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Violence is a given when dueling groups clash in the Pacific Northwest, but two recent gun battles show that the stakes have never been higher.

COURTESY: ROBERT ZERFING - Tusitala Toese, better known by his nickname Tiny, sprawls on the ground at the Olympia transit center earlier this month after being shot in the ankle. They're not LARPing anymore.

Live Action Role Playing — the dismissive comment du jour for those watching the region's street brawls from the comfort of a screen — never accurately captured the serious nature of political warfare, experts in extremism across the Pacific Northwest say.

But with bullets flying, the stakes have been raised even higher.

"There's been an escalating amount of gun violence associated with white nationalist, anti-democratic events this summer," said Amy Herzfeld-Copple, a director at the Western States Center.

In just a fortnight, two shootings occurred as dueling protest groups clashed in Portland and Olympia, Washington. By chance alone, no one died at either event.

On Sept. 4, right-wing Proud Boy leader Tusitala "Tiny" Toese was shot in the ankle during a protest in Olympia, Washington, with the bullet nicking an artery and fracturing a bone before passing through his flesh, according to a conservative livestreamer.

And an hour after an Aug. 22 fight between Proud Boys and left-wing groups called antifa near an abandoned Kmart in east Portland, people on opposite sides of the political spectrum exchanged gunfire in downtown Portland.

Researchers at the Western States Center say the Proud Boys are planning a number of events this weekend, including an ammo raffle outside Olympia City Hall on Saturday, Sept. 18, as well as a medical freedom rally outside the home of the mayor of Battle Ground, Washington.

According to Herzfeld-Copple, right-wing groups are promoting the "Justice for Tiny" event in Olympia on Telegram with a meme of a gun and a message reading: "F— antifa."

"Reports of violence from paramilitary organizations, which we are increasingly seeing across the north, underscores that the state and federal government need to do more," she said. "Adding guns to the mix increases the danger exponentially."

PMG PHOTO: ZANE SPARLING - Tusitala 'Tiny' Toese has been a frequent flyer at Portland protests, including at a 'HimToo' rally organized in November, 2018.

Tensions rising

Rumors were rife in the hours after the Olympia shooting, but the Tribune has learned that the confrontation started not during an anti-vaccination protest, but after both sides rallied for an event hosted by a city council candidate, Candace Mercer, who has described herself as a progressive who voted for Trump.

Transit station surveillance footage released by local authorities shows a figure clad in black assuming a shooter's stance and firing five times as Toese approached while carrying a baton and shield.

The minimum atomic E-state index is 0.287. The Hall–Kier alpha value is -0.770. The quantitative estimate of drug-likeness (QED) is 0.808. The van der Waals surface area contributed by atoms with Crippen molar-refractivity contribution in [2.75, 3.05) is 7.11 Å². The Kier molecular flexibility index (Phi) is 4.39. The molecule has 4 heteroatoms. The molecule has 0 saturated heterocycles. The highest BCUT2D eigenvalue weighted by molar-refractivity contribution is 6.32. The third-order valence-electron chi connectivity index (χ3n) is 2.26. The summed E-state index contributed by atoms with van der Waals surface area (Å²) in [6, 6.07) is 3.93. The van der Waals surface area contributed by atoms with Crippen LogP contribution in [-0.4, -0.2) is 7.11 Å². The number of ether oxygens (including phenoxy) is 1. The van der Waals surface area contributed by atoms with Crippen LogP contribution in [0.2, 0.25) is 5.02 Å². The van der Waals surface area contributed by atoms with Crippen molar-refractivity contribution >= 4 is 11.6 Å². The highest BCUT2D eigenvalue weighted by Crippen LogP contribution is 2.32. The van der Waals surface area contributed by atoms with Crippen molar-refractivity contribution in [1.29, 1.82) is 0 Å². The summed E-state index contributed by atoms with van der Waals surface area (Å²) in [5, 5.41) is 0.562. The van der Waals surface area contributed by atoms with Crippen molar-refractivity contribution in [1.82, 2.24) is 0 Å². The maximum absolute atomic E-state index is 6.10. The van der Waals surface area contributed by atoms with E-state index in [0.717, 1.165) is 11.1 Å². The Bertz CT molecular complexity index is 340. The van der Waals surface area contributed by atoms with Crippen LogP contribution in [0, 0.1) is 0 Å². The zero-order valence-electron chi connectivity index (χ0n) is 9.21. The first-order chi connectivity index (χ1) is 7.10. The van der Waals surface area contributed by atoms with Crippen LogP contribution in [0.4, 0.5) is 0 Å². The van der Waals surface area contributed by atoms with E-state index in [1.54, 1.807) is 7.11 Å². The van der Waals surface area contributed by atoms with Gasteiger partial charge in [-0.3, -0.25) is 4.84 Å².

Ironically, both sides have points of agreement: that the risk of violence is rising — that media accounts fail to tell the whole story — and that police have failed to de-escalate tensions.

"Our group always gets painted as the bad guys," said a woman who was there on Sept. 4, identifying herself and her comrades as anti-fascists.

"The whole narrative is just garbage," said Robert Zerfing, who livestreamed the event while embedded with the Proud Boys, but does not identify as one.

Neither party has much faith in the cops, either. Zerfing said police should have formed a buffer between the two groups, while the woman said the official press release erroneously painted the clash as a "gang fight."

"They said it started as a verbal altercation. That's not what happened. We were accosted from behind. They chased us down," she said.

Zerfing wonders why no arrests have been made, given the number of cameras at the Intercity Transit Station.

"The whole reason that there's a patriot movement in this country is that people who dress like ninjas are attacking people in red hats," he said.

To be sure, gun violence at protests is not new in itself. One man was shot and three were arrested during a clash between similar groups in Olympia in December 2020, according to the local newspaper. And the fatal shooting of Patriot Prayer supporter Aaron "Jay" Danielson last August recently spurred a $13 million lawsuit which claims Portland officials ordered police not to intervene.

PMG PHOTO: ZANE SPARLING - Left- and right-wing groups clash along Northeast 122nd Avenue after fighting broke out near an abandoned Kmart in east Portland on Aug. 22.

A firefight downtown

Speculation ran rampant in equal measure after the shoot-out on Southwest Second Avenue near Yamhill Street on Aug. 22, which ended without injuries.

Police initially suggested that the shooting was unrelated to the so-called "Battle of Kmart," despite witness reports that the right-wing gunman had flashed a gun while approaching the left-wing group's turf and then used a racial slur.

A neutral observer says Dennis G. Anderson, the 65-year-old Gresham man who was arrested after the firefight, could be heard saying "these guys are the real fascists" as he approached.

The Multnomah County District Attorney's office has since dropped an unlawful firearm possession charge, but continues to pursue one count of unlawful use of a weapon, a minor felony, records show.

Less is known about the other shooters. But a photo — previously reported by Willamette Week and now viewed separately by the Tribune — shows the two partisans, a man and a woman, each pointing handguns while taking cover behind parked cars. One wears a jacket emblazoned with an unmistakable antifa slogan.

The snap was set to be featured in a national magazine, but the piece ran recently without it. It's unclear when the image will see the light of day.

Zane Sparling
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